For a week each March, thousands of people participate in the American phenomenon known as spring break, an annual vacation often associated with sand, sun, relaxation and fun. Many spring breakers take the opportunity to seek warmer weather and head south. Cities like Orlando, South Padre, Palm Springs and San Diego receive an influx of visitors eager to get away for a quick vacation.
So when most of us picture these towns, we picture them as paradises – places to forget our cares beach or poolside. The reality is, however, that hunger exists in these towns as it does everywhere else in America. Where we go for sunshine, there is also struggle. But Feeding America food banks are working hard to help make life a little easier.
In Orlando, Second Harvest Food Bank of Central Florida serves nearly 500,000 people each year at food pantries and meal programs. Yet its goal is to do more than simply feed people. Second Harvest wants to end hunger as well. To do so, it’s capitalizing on its thriving tourist economy.
Enter Second Harvest’s Darden Foundation Community Kitchen – an 18-week culinary training program that provides qualified, at-risk and economically disadvantaged adults with the culinary and life skills training needed to pursue a sustainable career in the food industry. The program has seen tremendous success – in part because Second Harvest is able to leverage its community’s thriving tourism economy to place students in the plethora of food service jobs it provides.
“There is so much opportunity for culinary students in Orlando because of all the tourism,” said Idalia Nunez, life skills education manager at Second Harvest. “We’ve developed strong relationships with prominent restaurants and hotels in the area. Several help our students practice interviews. I’m proud to say that they are often so impressed by what they see that they end up hiring the students they were coaching.”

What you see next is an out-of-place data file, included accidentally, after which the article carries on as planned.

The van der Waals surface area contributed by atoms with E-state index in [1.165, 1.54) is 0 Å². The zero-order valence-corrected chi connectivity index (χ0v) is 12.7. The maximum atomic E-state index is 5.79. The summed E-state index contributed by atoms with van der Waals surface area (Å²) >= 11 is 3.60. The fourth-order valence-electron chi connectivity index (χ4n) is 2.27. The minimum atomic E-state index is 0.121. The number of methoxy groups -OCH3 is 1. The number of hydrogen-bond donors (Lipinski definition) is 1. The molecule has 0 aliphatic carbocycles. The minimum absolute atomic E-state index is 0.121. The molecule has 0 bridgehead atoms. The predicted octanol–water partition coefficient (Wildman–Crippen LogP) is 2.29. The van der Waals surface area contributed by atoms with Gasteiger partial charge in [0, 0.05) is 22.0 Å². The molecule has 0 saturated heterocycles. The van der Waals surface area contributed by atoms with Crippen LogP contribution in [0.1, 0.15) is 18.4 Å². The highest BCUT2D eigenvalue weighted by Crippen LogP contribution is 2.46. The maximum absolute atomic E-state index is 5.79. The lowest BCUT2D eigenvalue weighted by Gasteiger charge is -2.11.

On the other side of the country, FIND Food Bank in Indio, California is fighting hunger in Palm Springs – another spring break destination – and its surrounding slice of southern California’s desert paradise.
“We live in a beautiful place that millions of people visit every year,” said Chantel Schuering, community relations director for FIND, “but at the same time, many of the people who make this a great destination are often struggling to get by.”
The cost of living is extremely high in Palm Springs and its surrounding areas. A working family of four needs to make at least $74,000 a year to make ends meet – but 46% of the region’s full-time families are making less than $50,000. Part of this might be because much of the region’s employment (tourism and agriculture) is seasonal, so families are forced to go without income for periods of time.
Although having an economy rooted so strongly in tourism has its challenges, FIND Food Bank is also taking advantage of its opportunities. “We are developing partnerships and relationships around our tourism industry that help us meet the gap that exists for people who live and work here,” Chantel said.
One way FIND is doing this is by hosting its annual telethon, strategically held in April when the town swells with spring breakers. “We have a great partnership with a local station that donates prime time for the event,” Chantel said. “For the last several years, its raised thousands and thousands of dollars.”
The work being done by Feeding America member food banks in Orlando and Palm Springs is just a small example of the dedication of food banks across the US, all working hard to serve their communities. They are committed to making sure that their communities aren’t just great places to visit, but great places to live as well – places where everyone has enough to eat and can enjoy a little sunshine.
Stay informed, see what hunger looks like in your favorite spring break state.Tags: Fighting Hunger in Action , Food Bank Network , FIND Food Bank, Second Harvest Food Bank of Central Florida